We were surprised both in SLS 1 and SLS 2 that the changes in hematocrit that were observed inflight were relatively small. Since the plasma volume rapidly decreased by up to 25% we expected an equivalent increase in hematocrit because we thought the fastest the red blood cell mass could decrease was 1% per day, which is the rate of change that would occur if the release of new red blood cells into the blood halted. The reason that the hematocrit did not increase is two-fold: the red blood cell mass decreased a lot quicker than we thought possible, and the size of the circulating red cells decreased. The reason that the size of the cells decreased was that young cells, which are larger than old cells, were selectively removed from the blood. The hemoglobin and red cell count (which do not change with cell age) go up; the hematocrit goes up but only very slightly.
Postflight the hemoglobin concentration decreased as the plasma volume increased. The red blood cell mass was down about 12% for SLS 1 and down 14% for SLS 2; three astronauts were studied on each mission and in both cases the change was statistically significant. The red blood cell mass is a highly reproducible measurement. The variance that we noticed on multiple studies of astronauts both pre- and longtime distance from the flight period was about 1%.
Before SLS 1 I thought that a decrease in production of red cells occurred inflight as a consequence of having too many red cells. If no red blood cells were made for 10 d and red blood cells survived normally (based on the original dictum that red cells live 100 d) then only 1% can disappear a day. Careful inspection of data from all shuttle missions show that even as early as 8 d the red blood cell mass was decreased by 10% a rate faster than expected.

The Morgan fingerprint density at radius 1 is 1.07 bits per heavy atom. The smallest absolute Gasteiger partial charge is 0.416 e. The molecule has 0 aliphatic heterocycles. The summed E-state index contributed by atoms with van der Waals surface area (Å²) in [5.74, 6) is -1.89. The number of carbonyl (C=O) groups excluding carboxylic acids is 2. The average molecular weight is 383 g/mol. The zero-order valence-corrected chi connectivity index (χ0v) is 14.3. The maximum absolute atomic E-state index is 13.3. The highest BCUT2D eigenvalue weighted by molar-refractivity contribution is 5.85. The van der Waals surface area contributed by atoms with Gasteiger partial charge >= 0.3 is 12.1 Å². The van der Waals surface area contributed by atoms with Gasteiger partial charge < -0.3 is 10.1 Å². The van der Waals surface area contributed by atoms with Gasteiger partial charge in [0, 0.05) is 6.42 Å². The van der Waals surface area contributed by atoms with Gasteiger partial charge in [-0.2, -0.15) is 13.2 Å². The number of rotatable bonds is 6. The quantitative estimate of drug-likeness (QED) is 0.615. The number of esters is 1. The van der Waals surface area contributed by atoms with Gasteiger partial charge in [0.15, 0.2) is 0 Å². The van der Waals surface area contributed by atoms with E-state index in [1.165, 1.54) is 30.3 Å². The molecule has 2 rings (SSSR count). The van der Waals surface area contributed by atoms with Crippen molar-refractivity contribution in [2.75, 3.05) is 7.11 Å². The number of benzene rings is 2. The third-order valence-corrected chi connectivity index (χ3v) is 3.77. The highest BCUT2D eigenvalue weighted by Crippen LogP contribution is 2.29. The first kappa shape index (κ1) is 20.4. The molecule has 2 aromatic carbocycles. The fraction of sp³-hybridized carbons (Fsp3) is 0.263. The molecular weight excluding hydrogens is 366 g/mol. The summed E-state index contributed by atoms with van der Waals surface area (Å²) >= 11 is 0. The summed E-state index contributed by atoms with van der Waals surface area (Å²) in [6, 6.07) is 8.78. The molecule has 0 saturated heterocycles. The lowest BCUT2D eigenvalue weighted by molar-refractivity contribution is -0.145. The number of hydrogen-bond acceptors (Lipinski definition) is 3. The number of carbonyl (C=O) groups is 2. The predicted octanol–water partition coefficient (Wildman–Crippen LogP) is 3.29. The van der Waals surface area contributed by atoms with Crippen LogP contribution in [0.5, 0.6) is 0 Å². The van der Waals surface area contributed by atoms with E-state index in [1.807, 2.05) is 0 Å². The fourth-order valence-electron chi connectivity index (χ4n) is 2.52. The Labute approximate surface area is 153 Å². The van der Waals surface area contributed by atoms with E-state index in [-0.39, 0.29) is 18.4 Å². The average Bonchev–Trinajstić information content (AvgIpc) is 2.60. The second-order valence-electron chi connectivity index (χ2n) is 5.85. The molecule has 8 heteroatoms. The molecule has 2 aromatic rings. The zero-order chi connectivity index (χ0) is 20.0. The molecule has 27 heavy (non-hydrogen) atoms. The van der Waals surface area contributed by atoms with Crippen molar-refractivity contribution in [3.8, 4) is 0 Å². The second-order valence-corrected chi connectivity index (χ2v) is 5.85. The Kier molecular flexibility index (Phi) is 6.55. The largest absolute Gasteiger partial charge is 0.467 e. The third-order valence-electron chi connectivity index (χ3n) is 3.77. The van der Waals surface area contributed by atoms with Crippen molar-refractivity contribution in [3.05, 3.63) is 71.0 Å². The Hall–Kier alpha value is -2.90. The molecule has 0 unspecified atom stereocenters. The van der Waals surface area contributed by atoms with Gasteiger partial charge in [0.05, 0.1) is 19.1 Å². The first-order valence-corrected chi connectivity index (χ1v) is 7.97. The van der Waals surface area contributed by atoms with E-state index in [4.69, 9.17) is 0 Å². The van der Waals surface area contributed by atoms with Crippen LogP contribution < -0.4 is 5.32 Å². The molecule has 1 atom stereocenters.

In SLS 1 after 22 h of weightlessness, astronauts injected radiolabeled iron intravenously and then sampled their own blood to determine the rate that the radiolabeled iron disappeared from circulation. From the rate of removal and the serum iron concentration, the amount of iron being removed from the plasma could be calculated and the number of new red blood cells being made determined. We found that the number of new red blood cells being made inflight was very similar to the number made preflight on earth. This was a big surprise to us because we expected the rate of production to be decreased. On reflection, I recalled that it takes 6 d to make a red cell and all of the red cells that are making hemoglobin 22 h inflight were conceived 4 d earlier, i.e, before launch. We first thought that new red cells must be captured on their way out of the bone marrow in order that they not appear in the blood. We did find that there was a decrease in the fraction of the radiolabeled cells that appeared in the blood. Actually the decrease was only 30%, and as noted above to decrease the red blood cell mass by 10% in 10 d no cells could have been made.